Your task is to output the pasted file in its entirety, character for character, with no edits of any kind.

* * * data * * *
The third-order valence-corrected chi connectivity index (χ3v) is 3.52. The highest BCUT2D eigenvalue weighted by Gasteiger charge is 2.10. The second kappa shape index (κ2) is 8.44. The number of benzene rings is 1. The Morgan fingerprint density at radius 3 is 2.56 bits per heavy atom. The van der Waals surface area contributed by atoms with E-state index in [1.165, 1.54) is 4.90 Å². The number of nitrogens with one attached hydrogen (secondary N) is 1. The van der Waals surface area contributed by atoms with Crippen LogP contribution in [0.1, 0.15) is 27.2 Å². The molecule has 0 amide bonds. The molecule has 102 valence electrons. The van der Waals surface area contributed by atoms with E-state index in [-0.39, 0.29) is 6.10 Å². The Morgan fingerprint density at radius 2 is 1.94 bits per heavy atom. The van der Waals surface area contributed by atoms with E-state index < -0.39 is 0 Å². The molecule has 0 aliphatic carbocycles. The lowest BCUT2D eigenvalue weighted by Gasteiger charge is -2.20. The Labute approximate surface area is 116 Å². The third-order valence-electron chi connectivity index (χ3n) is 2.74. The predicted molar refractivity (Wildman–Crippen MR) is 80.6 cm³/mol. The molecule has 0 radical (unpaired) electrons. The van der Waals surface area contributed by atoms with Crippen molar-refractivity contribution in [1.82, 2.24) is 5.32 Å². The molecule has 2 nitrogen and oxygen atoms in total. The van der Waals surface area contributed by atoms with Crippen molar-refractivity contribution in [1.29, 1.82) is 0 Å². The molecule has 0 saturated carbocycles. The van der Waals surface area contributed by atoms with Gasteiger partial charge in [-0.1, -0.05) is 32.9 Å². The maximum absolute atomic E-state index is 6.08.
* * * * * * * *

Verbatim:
The third-order valence-corrected chi connectivity index (χ3v) is 3.52. The highest BCUT2D eigenvalue weighted by Gasteiger charge is 2.10. The second kappa shape index (κ2) is 8.44. The number of benzene rings is 1. The Morgan fingerprint density at radius 3 is 2.56 bits per heavy atom. The van der Waals surface area contributed by atoms with E-state index in [1.165, 1.54) is 4.90 Å². The number of nitrogens with one attached hydrogen (secondary N) is 1. The van der Waals surface area contributed by atoms with Crippen LogP contribution in [0.1, 0.15) is 27.2 Å². The molecule has 0 amide bonds. The molecule has 102 valence electrons. The van der Waals surface area contributed by atoms with E-state index in [-0.39, 0.29) is 6.10 Å². The Morgan fingerprint density at radius 2 is 1.94 bits per heavy atom. The van der Waals surface area contributed by atoms with E-state index < -0.39 is 0 Å². The molecule has 0 aliphatic carbocycles. The lowest BCUT2D eigenvalue weighted by Gasteiger charge is -2.20. The Labute approximate surface area is 116 Å². The third-order valence-electron chi connectivity index (χ3n) is 2.74. The predicted molar refractivity (Wildman–Crippen MR) is 80.6 cm³/mol. The molecule has 0 radical (unpaired) electrons. The van der Waals surface area contributed by atoms with Crippen molar-refractivity contribution in [1.82, 2.24) is 5.32 Å². The molecule has 2 nitrogen and oxygen atoms in total. The van der Waals surface area contributed by atoms with Crippen molar-refractivity contribution in [1.29, 1.82) is 0 Å². The molecule has 0 saturated carbocycles. The van der Waals surface area contributed by atoms with Gasteiger partial charge in [-0.1, -0.05) is 32.9 Å². The maximum absolute atomic E-state index is 6.08.